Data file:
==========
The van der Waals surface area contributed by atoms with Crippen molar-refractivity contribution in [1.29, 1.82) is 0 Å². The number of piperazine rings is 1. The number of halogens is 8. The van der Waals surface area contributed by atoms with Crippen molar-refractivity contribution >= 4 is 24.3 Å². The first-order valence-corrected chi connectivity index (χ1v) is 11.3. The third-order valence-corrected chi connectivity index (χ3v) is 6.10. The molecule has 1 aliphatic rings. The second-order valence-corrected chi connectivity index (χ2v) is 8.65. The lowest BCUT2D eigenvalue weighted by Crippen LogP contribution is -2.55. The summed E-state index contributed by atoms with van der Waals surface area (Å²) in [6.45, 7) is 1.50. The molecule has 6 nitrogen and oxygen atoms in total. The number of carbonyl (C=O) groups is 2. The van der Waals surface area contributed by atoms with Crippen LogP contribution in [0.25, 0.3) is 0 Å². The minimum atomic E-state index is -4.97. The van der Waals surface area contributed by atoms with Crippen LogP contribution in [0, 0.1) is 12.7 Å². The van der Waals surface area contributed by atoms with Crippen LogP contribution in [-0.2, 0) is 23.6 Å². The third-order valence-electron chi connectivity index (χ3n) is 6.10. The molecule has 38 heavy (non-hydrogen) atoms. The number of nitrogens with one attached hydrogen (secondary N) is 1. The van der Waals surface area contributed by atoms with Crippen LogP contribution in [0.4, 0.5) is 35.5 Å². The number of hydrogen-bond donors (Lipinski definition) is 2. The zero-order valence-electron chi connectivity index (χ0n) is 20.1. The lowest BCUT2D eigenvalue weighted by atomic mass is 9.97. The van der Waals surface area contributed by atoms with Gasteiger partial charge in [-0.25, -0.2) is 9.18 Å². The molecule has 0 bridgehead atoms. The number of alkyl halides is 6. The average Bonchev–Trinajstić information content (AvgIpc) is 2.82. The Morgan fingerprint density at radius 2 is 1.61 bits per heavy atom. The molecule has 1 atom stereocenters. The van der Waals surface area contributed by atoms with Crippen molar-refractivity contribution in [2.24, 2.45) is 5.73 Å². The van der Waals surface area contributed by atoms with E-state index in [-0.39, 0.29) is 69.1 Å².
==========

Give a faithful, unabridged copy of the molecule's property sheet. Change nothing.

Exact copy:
The van der Waals surface area contributed by atoms with Crippen molar-refractivity contribution in [1.29, 1.82) is 0 Å². The number of piperazine rings is 1. The number of halogens is 8. The van der Waals surface area contributed by atoms with Crippen molar-refractivity contribution >= 4 is 24.3 Å². The first-order valence-corrected chi connectivity index (χ1v) is 11.3. The third-order valence-corrected chi connectivity index (χ3v) is 6.10. The molecule has 1 aliphatic rings. The second-order valence-corrected chi connectivity index (χ2v) is 8.65. The lowest BCUT2D eigenvalue weighted by Crippen LogP contribution is -2.55. The summed E-state index contributed by atoms with van der Waals surface area (Å²) in [6.45, 7) is 1.50. The molecule has 6 nitrogen and oxygen atoms in total. The number of carbonyl (C=O) groups is 2. The van der Waals surface area contributed by atoms with Crippen LogP contribution in [0.25, 0.3) is 0 Å². The minimum atomic E-state index is -4.97. The van der Waals surface area contributed by atoms with Crippen LogP contribution in [0, 0.1) is 12.7 Å². The van der Waals surface area contributed by atoms with Crippen LogP contribution in [-0.2, 0) is 23.6 Å². The third-order valence-electron chi connectivity index (χ3n) is 6.10. The molecule has 38 heavy (non-hydrogen) atoms. The number of nitrogens with one attached hydrogen (secondary N) is 1. The van der Waals surface area contributed by atoms with Crippen LogP contribution in [0.4, 0.5) is 35.5 Å². The number of hydrogen-bond donors (Lipinski definition) is 2. The zero-order valence-electron chi connectivity index (χ0n) is 20.1. The lowest BCUT2D eigenvalue weighted by atomic mass is 9.97. The van der Waals surface area contributed by atoms with Gasteiger partial charge in [-0.25, -0.2) is 9.18 Å². The molecule has 0 bridgehead atoms. The number of alkyl halides is 6. The average Bonchev–Trinajstić information content (AvgIpc) is 2.82. The Morgan fingerprint density at radius 2 is 1.61 bits per heavy atom. The molecule has 1 atom stereocenters. The van der Waals surface area contributed by atoms with Crippen molar-refractivity contribution in [2.24, 2.45) is 5.73 Å². The van der Waals surface area contributed by atoms with E-state index in [-0.39, 0.29) is 69.1 Å².